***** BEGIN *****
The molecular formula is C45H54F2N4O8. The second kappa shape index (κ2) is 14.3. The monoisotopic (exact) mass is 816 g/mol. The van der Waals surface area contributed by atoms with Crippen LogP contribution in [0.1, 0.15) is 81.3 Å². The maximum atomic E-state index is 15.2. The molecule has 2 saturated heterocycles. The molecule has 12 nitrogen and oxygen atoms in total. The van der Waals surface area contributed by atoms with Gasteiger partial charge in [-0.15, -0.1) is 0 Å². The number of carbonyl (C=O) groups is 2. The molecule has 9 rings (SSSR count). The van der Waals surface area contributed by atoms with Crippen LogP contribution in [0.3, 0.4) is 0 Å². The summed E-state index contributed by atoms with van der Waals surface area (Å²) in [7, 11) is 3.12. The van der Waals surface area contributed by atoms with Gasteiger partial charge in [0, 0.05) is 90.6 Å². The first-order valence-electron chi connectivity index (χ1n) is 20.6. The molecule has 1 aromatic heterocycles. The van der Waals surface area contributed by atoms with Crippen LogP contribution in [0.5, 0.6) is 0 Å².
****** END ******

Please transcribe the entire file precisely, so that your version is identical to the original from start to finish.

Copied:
The molecular formula is C45H54F2N4O8. The second kappa shape index (κ2) is 14.3. The monoisotopic (exact) mass is 816 g/mol. The van der Waals surface area contributed by atoms with Crippen LogP contribution in [0.1, 0.15) is 81.3 Å². The maximum atomic E-state index is 15.2. The molecule has 2 saturated heterocycles. The molecule has 12 nitrogen and oxygen atoms in total. The van der Waals surface area contributed by atoms with Gasteiger partial charge in [-0.15, -0.1) is 0 Å². The number of carbonyl (C=O) groups is 2. The molecule has 9 rings (SSSR count). The van der Waals surface area contributed by atoms with Crippen LogP contribution in [0.3, 0.4) is 0 Å². The summed E-state index contributed by atoms with van der Waals surface area (Å²) in [7, 11) is 3.12. The van der Waals surface area contributed by atoms with Gasteiger partial charge in [0, 0.05) is 90.6 Å². The first-order valence-electron chi connectivity index (χ1n) is 20.6. The molecule has 1 aromatic heterocycles. The van der Waals surface area contributed by atoms with Crippen LogP contribution in [0.5, 0.6) is 0 Å².